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Julius Caesar

by William Shakespeare

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William Shakespeare’s play Julius Caesar tends to be overshadowed by a dramatic moment within the play itself, when Mark Antony’s moving speech turns public sentiment against Caesar’s assassins. The oration is rightfully revered, and it provides a useful example for high school students learning to appreciate the value of rhetoric. But the play merits our close attention as well.

In Othello, Shakespeare allows us to see where we stand: Iago is the villain and Othello is the hero. It is certainly a tragedy when Othello murders his innocent wife, and we easily recognize that Iago is one of the most evil characters created—critic Harold Bloom compares him to John Milton’s Satan. Our moral universe is recognizable here.

But in most of Shakespeare’s plays, a moral reading is much less certain. Hamlet’s uncle is guilty, but we have trouble believing that this justifies Hamlet taking revenge. Further, Hamlet commits atrocities against more men than his uncle, but much of the audience still cheers for him even after watching him sin. Did Shakespeare intend this?

Such ambivalence permeates Julius Caesar as well. We begin by assuming that Brutus is the villain, but he is not a villain in the mold of Iago. There are moments when he convinces us (as he seeks to convince himself) that his rebellion is justified. Nor is Julius Caesar a sympathetic hero—it is easy to understand why he is viewed as a tyrant. Even Mark Antony resists an easy characterization as the hero.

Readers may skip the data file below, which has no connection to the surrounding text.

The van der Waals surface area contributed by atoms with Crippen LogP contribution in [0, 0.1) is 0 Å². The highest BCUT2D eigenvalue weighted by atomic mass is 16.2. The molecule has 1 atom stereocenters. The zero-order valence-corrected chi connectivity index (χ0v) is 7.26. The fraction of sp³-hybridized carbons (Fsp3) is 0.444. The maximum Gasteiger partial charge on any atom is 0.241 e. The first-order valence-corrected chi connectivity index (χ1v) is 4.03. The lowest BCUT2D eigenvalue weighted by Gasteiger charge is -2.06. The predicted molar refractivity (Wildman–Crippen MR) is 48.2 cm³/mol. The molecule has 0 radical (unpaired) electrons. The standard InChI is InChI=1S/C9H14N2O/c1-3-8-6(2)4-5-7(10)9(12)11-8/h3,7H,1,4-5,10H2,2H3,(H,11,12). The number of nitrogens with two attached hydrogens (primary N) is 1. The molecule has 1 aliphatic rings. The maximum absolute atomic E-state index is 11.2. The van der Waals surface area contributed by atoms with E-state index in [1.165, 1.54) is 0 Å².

What are we to make of all this? For many Christians, the preceding paragraphs summarize the reason they resist reading Shakespeare. If he was so morally ambiguous, he must be suspect. Plays without clear-cut heroes and villains must reflect some sort of latent moral relativism in the author.

It’s certainly possible that Shakespeare was a moral relativist, but the moral ambiguity of his plays should make them more, rather than less, appealing to Christians. While real life occasionally provides examples of clear-cut ethical decisions (whether or not the men on board the Titanic should allow women and children into the lifeboats first, for example), more often than not our ethical quandaries are much more murky. Should I share the gospel with my aunt and uncle again, or should I shut my mouth and listen to their problems? Should I encourage my daughter to continue in gymnastics even though it means practicing three hours each day?

There are real answers to these questions, but they are not easily apprehended. We require clear guidance from the Holy Spirit when we consider them, whereas our conscience tells us immediately how we should behave on board the Titanic. Shakespeare, the consummate artist, can lead us into the more subtle quandaries while wisely resisting the temptation to provide easy answers. Right and wrong are manifested in Julius Caesar, but recognizing them in each instance requires our full attention.

by Jeff Baldwin